Air pollution treated efficiently by combining non-thermal plasma with catalysis
This set of skills in environmental catalysis allows us to develop original processes that involve combining different technologies to devise a cheaper, more effective and more environmentally-friendly method of treating air pollution. In this context, we collaborate with various national and international research groups, such as the 'Research Unit Plasma Technology' (RUPT) at the University of Ghent. This research unit specialises in developing plasma reactors; we lend them our expertise in heterogeneous catalysis to help develop processes to couple non-thermal plasma with catalysis. This research is being conducted in an International Associated Laboratory on 'Plasma-Catalysis', which we recently created under the auspices of the European INTERREG V 'DepollutAir' project, which is currently funding our research.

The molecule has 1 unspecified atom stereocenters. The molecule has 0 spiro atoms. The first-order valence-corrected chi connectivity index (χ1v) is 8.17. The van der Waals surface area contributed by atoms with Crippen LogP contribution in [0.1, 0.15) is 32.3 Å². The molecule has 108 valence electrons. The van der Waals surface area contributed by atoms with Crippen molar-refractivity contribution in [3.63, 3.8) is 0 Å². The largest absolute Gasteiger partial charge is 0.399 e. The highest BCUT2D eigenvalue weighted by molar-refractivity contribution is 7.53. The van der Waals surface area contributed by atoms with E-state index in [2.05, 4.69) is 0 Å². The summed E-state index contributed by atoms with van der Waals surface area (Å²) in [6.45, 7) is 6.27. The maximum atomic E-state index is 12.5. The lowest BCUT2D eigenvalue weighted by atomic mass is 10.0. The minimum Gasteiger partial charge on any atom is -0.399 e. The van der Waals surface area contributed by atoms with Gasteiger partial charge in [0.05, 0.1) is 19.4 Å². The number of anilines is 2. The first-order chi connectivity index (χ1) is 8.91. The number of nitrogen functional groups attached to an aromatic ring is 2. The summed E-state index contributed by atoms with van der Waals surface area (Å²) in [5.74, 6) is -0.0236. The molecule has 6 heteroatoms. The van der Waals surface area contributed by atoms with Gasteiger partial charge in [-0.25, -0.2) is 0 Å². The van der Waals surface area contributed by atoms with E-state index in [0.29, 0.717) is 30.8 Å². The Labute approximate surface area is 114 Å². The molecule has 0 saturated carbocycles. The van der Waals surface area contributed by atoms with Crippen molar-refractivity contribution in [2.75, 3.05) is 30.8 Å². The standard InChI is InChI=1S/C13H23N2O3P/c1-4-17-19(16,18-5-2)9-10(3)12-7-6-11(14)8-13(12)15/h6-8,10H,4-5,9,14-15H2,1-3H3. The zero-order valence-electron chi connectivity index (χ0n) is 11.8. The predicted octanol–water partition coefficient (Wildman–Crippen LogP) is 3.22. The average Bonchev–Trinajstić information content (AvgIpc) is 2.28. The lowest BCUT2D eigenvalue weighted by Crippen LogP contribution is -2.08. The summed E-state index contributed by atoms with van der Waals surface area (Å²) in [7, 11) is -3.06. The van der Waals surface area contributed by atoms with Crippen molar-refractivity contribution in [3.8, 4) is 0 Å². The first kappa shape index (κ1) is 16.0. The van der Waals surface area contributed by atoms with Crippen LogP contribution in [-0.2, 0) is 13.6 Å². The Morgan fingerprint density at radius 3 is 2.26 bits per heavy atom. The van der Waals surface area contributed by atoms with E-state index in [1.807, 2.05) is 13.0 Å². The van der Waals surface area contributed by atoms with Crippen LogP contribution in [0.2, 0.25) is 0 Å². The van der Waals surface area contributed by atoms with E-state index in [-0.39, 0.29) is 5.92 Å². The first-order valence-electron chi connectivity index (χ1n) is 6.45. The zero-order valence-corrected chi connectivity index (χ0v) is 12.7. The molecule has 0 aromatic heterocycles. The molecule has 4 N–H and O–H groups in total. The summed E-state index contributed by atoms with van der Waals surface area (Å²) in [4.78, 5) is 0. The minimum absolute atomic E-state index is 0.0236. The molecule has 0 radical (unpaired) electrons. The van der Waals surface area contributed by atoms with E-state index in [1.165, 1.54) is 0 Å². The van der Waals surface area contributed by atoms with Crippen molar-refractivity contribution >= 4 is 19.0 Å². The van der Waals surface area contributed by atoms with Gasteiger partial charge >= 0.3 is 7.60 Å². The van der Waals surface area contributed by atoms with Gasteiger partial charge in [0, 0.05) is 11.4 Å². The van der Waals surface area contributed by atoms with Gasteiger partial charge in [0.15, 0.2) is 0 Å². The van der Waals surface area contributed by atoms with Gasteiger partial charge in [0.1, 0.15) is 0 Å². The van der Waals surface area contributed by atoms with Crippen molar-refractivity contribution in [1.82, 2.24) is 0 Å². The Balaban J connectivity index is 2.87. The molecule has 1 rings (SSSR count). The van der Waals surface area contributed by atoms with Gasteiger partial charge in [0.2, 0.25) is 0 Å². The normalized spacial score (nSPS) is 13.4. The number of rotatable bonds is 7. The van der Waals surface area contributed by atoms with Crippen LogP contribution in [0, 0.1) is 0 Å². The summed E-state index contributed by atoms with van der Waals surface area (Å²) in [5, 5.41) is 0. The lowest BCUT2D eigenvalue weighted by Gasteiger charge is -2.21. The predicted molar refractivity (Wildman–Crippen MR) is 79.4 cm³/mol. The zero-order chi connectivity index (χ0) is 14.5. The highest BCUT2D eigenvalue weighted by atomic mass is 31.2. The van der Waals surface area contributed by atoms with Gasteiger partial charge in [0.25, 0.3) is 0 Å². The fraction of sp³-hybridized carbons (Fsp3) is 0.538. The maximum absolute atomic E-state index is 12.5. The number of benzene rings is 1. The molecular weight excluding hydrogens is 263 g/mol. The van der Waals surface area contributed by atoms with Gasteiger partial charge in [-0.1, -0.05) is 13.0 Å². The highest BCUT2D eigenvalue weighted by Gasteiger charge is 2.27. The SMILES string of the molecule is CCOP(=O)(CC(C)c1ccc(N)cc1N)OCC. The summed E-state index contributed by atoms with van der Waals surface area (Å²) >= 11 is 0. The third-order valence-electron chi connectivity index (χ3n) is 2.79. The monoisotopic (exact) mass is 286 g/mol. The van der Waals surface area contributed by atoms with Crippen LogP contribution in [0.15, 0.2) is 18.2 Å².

Using adsorption functionality in plasma-catalytic transformation processes
Traditional plasma-catalytic processes to remove volatile organic compounds (VOCs), which are present in industrial waste gases, require a continuous energy supply. Our approach is to insert an earlier step in the plasma-catalytic transformation process involving the adsorption of the pollutant. This enables the plasma to work sequentially to remove the volatile organic compounds and means the adsorbent is regenerated, resulting in substantial energy savings. Our team is lending its expertise to the development of new adsorbent/catalyst materials and to the advanced characterisation of these materials.
Using flow meters and flow controllers in the catalytic treatment of volatile organic compounds (VOCs)
In our research, we need to generate mixtures of VOCs to simulate industrial waste gases. As these waste gases are different for each type of industry and we need to be as representative as possible of industrial realities, we have to be able to generate gas flows with highly variable VOC levels, containing VOCs of many different types, such as formaldehyde, toluene, chlorobenzene, trichloroethylene and butanol.